A haunted house injury lawsuit was recently settled for $125,000 after a California woman reportedly suffered serious injuries when a moving wall knocked her down onto a poorly-lit floor in an unlit location on site. Among her injuries: Severe fractures to one of her legs and soft tissue injuries to her back and spine.
The Oakland Press reported the woman filed her lawsuit last year, which was one year after the injury in October 2014. Plaintiff alleged operation of the haunted house rendered it both unsafe and defective. This in turn resulted in a substantial number of injuries to patrons. The alleged negligence of the site owner/ operator reportedly involved:
- Employees moving walls;
- Inadequate lighting on the floor;
- Fall hazards.
Of course, patrons who enter haunted houses do inherently accept some risk. But the question becomes what level of risk was inherent and what responsibility did the owners/operators have to patrons? As paying customers on site, patrons are owed the highest duty of care by the owner/ operator. That means the site has to be reasonably safe and patrons have to be adequately warned if there are any conditions that aren’t safe.
Court precedence in such cases is varied, but comes down to establishing what risks were reasonable and what type of warning is adequate. in 1986, the Louisiana Court of Appeals ruled in Bouton v. Allstate Ins. that while frightening/ threatening people would normally be a general violation of a business owner’s duty of care to patrons, haunted houses during the Halloween season are different. People pay precisely for a good thrill. However, that does not mean the owner/ operator can act unreasonably.
Generally speaking, plaintiffs won’t be able to successfully sue for simply being frightened. However, that doesn’t mean personal injury lawsuits against haunted houses are never worth pursuing. For example, you might be able to prevail if the employee/ actor with the haunted house goes too far and violates certain guidelines – such as touching, pushing, grabbing or pulling patrons – in trying to elicit a scare.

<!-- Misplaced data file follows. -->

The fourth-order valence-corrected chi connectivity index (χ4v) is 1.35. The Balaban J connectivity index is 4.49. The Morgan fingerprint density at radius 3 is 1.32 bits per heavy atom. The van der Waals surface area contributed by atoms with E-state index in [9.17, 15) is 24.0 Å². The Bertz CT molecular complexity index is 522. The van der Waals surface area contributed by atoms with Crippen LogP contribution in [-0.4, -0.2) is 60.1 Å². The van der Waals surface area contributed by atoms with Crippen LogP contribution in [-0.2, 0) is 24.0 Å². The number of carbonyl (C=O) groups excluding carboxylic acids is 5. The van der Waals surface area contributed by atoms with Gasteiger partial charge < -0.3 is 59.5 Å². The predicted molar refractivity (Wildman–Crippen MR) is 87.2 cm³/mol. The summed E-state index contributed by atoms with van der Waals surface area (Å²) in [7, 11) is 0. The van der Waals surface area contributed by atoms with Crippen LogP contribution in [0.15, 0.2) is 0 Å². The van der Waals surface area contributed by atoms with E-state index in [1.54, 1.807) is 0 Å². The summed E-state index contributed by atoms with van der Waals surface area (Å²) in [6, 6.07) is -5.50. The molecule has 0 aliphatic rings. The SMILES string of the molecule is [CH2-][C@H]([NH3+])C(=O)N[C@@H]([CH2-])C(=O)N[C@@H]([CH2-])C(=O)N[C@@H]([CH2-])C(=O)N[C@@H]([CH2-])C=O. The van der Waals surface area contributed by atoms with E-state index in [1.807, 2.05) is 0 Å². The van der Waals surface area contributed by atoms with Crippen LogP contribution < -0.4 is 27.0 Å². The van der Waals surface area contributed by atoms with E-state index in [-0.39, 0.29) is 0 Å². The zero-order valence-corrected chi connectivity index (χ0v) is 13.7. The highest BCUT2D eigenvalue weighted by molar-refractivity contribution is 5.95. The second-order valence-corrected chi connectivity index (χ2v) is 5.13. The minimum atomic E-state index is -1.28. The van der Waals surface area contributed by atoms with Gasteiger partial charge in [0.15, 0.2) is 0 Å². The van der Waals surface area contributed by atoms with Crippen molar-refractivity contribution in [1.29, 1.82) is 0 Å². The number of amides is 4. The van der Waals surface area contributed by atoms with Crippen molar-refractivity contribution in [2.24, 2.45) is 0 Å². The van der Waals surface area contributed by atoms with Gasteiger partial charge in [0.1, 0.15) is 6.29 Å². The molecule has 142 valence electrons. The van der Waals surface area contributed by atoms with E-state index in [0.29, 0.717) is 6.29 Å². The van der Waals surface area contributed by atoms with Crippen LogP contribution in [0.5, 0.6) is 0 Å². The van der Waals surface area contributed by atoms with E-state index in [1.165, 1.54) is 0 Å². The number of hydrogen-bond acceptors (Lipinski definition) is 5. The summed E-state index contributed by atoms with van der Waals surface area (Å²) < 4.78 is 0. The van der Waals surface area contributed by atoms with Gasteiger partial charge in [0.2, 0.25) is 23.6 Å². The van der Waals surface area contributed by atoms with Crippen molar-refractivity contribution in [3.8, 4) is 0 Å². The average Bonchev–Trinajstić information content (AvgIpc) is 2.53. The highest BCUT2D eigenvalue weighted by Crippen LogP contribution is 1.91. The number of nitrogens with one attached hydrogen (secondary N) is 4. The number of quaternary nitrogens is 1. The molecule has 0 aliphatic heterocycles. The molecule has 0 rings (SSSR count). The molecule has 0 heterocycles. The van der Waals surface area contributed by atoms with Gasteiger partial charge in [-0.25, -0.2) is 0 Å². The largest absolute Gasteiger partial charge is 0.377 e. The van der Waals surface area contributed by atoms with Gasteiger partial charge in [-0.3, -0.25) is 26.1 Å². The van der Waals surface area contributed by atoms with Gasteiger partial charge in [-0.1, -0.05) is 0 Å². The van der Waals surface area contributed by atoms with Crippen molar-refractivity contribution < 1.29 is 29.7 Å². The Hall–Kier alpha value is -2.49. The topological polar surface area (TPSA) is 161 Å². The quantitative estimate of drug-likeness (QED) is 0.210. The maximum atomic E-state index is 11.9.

Other potential injuries to haunted house customers:
- Slips/ Trips/ Falls. There are many common slip-and-fall hazards in haunted houses, which may include uneven flooring, inadequate lighting, debris on the ground, defective stairways, loose cables, slippery substances on the floor, etc.
- Exposed Protrusions. These might involve things like screws, broken handrails or misplaced items that can leave patrons vulnerable to cuts and bruises as they are walking through the poorly lit venue.
- Props Falling. If props are knocked over or moved, they can become unstable and pose a risk to visitors – particularly children.
- Trampling. Haunted houses exist so customers can experience a thrill. However, some become legitimately terrified. If a group of people are scared to that extent at the same location at the same time and all run away at once, it could put them and others at risk of being trampled.
And it’s not just patrons who have to be concerned about injuries. A report by The Huffington Post details the injury risks employees endure – mostly from customers who lash out in fear by kicking, hitting and even biting. Many haunted house employees are independent contractors, so collection of workers’ compensation may not be possible. However, because those workers aren’t bound by workers’ compensation exclusivity provisions, they may be able to pursue an injury claim against the owner/ operator of the house.
Call Associates and Bruce L. Scheiner, Attorneys for the Injured, at 1-800-646-1210.
Injury lawsuit involving Pontiac’s Erebus haunted house settled for $125K, Sept. 16, 2016, By John Turk, The Oakland Press
More Blog Entries:
NHTSA: Unsafe Cars Cost Lives in Florida, Sept. 29, 2016, Fort Myers Injury Lawyer Blog